'I paid a visit to the Trappistine Sisters of Mount Saint Mary's Abbey in Wrentham.... They gave me a tour of their new candy factory and I blessed it for them.' Pilot photo/CardinalSeansBlog.org
This week (7/20) I was very sad to hear of the passing of Myra Kraft. Myra was a strong advocate for serving the less fortunate and, together with her husband Robert, they have been great supporters of worthy organizations like Catholic Charities. Her dedication and commitment to serving those in need and her willingness to enlist others in that important work will be greatly missed. We ask God to provide comfort to Robert and their family during their time of sorrow. We pray for Myra and give thanks for her life. May her memory be for a blessing.
Lunch with Archbishop Bustros
Later that day (7/16), Bishop Arthur Kennedy, Father Jack Ahern and I had lunch with Archbishop Cyril Bustros of the Melkite Greek Catholic Church. Archbishop Bustros has been the Archbishop of the Melkites in the United States until his election by the Greek Melkite Synod and appointment by the Holy Father as the new Archbishop of Beirut. While Boston is the local See for the Roman Catholic Archdiocese, the Eparchy of Newton is the See for the Melkite diocese. We had a little farewell lunch for him at their headquarters at Annunciation Cathedral in Roslindale.
The newly appointed bishop for the Melkites here will be Bishop Nicholas Samra, who will be installed in the next few weeks. We are grateful for Archbishop Bustro's service and he's always been very close to the archdiocese. We know that being the Archbishop of Beirut will be a challenging task and we pledge our prayers and support to him as he begins his new ministry there. Also at the lunch we learned that Father Robert Rabbat, who is the rector of the cathedral, has also been named the bishop of the Eparchy of St. Michael of Sydney, Australia.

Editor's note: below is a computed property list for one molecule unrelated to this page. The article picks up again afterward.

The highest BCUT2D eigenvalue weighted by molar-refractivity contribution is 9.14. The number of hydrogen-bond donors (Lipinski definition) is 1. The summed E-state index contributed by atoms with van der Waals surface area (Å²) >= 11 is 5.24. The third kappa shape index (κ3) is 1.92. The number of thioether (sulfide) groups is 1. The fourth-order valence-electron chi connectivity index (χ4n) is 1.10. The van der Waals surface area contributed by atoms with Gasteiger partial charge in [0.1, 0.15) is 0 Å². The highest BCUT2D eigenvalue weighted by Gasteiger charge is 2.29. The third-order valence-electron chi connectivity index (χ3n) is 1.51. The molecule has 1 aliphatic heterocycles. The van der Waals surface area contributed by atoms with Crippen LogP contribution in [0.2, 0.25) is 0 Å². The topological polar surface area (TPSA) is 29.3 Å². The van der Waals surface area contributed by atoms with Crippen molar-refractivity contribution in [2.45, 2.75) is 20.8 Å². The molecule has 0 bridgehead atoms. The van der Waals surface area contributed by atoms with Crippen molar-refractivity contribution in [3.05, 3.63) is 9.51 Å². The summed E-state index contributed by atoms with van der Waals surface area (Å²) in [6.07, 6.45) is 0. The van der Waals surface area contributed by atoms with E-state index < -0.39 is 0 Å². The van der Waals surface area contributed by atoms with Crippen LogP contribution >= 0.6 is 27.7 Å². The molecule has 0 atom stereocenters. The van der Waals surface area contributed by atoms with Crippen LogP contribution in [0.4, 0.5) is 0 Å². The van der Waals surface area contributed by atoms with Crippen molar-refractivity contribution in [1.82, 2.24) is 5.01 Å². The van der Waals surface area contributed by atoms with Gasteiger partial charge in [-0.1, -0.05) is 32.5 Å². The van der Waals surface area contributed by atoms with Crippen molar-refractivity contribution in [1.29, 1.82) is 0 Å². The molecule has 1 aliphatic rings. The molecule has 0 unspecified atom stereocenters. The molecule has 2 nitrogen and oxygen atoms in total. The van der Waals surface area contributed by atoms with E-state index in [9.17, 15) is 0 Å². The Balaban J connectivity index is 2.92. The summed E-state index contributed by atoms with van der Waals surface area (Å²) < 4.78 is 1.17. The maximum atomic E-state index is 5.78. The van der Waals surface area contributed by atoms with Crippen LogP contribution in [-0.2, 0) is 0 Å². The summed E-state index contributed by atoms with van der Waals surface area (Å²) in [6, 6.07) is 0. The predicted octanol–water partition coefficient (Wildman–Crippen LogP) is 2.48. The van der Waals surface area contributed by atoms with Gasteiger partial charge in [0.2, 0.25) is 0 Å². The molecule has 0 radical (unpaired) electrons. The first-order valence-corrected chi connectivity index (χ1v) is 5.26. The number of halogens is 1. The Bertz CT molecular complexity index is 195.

Visit to Mount Saint Mary's Abbey
On Sunday morning (7/17), I paid a visit to the Trappistine Sisters of Mount Saint Mary's Abbey in Wrentham. I celebrated Mass for the sisters and then afterwards we had a breakfast and we had a dialogue. They have a large community, it looked like there were about 50 sisters there, I think with three novices and three postulants. They gave me a tour of their new candy factory and I blessed it for them. They also showed me their new gift shop/bookstore that they will be opening. Father Kevin Hunt their chaplain was with us; he's a Trappist monk from St. Joseph's Abbey, who lives in Wrentham. The sisters have just built a large new building to expand their candy business. In the Cistercian tradition, they are to support themselves by their work. So, traditionally, the abbeys and monasteries were on large farms or they made such things as beer, jelly or vestments. The sisters in Wrentham make chocolate -- and wonderful chocolate at that! It is such a blessing for us in the archdiocese that we have five communities of contemplative sisters: two of the Poor Clares, two of the Carmelites, and the Trappistines. The Trappistine community, being the largest, therefore has the greatest financial need and the way they address it is by making their chocolate.
If you can't make it to Wrentham and you would like to taste some their wonderful confections yourself, you can even order them online. In this way, you can also support their community life. I encourage you to try them. You won't be disappointed!